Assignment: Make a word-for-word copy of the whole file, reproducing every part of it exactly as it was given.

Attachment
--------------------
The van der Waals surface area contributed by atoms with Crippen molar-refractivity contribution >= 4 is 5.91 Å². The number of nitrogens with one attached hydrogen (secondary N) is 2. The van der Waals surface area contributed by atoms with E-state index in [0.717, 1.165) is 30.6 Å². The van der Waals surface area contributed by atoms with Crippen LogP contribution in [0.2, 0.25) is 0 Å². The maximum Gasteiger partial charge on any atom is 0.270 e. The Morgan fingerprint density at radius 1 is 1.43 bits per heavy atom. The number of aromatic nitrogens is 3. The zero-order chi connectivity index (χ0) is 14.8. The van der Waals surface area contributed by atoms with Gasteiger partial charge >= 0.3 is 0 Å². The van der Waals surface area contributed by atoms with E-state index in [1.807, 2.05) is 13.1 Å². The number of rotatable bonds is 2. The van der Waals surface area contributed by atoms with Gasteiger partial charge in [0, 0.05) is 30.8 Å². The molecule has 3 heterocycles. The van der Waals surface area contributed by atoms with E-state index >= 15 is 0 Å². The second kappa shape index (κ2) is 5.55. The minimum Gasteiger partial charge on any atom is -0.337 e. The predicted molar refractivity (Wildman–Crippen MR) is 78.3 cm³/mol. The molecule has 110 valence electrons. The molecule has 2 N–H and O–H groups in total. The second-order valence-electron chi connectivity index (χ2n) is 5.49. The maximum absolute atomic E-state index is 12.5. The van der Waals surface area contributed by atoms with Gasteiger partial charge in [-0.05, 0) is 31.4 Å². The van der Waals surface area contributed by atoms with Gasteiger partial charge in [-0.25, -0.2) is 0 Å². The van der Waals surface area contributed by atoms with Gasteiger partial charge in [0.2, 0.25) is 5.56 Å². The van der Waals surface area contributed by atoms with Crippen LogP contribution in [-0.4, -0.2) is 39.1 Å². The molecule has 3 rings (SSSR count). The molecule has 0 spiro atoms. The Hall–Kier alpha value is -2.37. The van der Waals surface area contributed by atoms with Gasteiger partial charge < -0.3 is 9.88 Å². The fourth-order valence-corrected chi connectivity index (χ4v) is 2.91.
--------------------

The van der Waals surface area contributed by atoms with Crippen molar-refractivity contribution >= 4 is 5.91 Å². The number of nitrogens with one attached hydrogen (secondary N) is 2. The van der Waals surface area contributed by atoms with E-state index in [0.717, 1.165) is 30.6 Å². The van der Waals surface area contributed by atoms with Crippen LogP contribution in [0.2, 0.25) is 0 Å². The maximum Gasteiger partial charge on any atom is 0.270 e. The Morgan fingerprint density at radius 1 is 1.43 bits per heavy atom. The number of aromatic nitrogens is 3. The zero-order chi connectivity index (χ0) is 14.8. The van der Waals surface area contributed by atoms with Gasteiger partial charge >= 0.3 is 0 Å². The van der Waals surface area contributed by atoms with E-state index in [1.807, 2.05) is 13.1 Å². The number of rotatable bonds is 2. The van der Waals surface area contributed by atoms with Gasteiger partial charge in [0, 0.05) is 30.8 Å². The molecule has 3 heterocycles. The van der Waals surface area contributed by atoms with E-state index >= 15 is 0 Å². The second kappa shape index (κ2) is 5.55. The minimum Gasteiger partial charge on any atom is -0.337 e. The predicted molar refractivity (Wildman–Crippen MR) is 78.3 cm³/mol. The molecule has 110 valence electrons. The molecule has 2 N–H and O–H groups in total. The second-order valence-electron chi connectivity index (χ2n) is 5.49. The maximum absolute atomic E-state index is 12.5. The van der Waals surface area contributed by atoms with Gasteiger partial charge in [-0.05, 0) is 31.4 Å². The van der Waals surface area contributed by atoms with Gasteiger partial charge in [-0.25, -0.2) is 0 Å². The van der Waals surface area contributed by atoms with Gasteiger partial charge in [0.2, 0.25) is 5.56 Å². The van der Waals surface area contributed by atoms with Crippen LogP contribution in [-0.4, -0.2) is 39.1 Å². The molecule has 3 rings (SSSR count). The molecule has 0 spiro atoms. The Hall–Kier alpha value is -2.37. The van der Waals surface area contributed by atoms with Gasteiger partial charge < -0.3 is 9.88 Å². The fourth-order valence-corrected chi connectivity index (χ4v) is 2.91.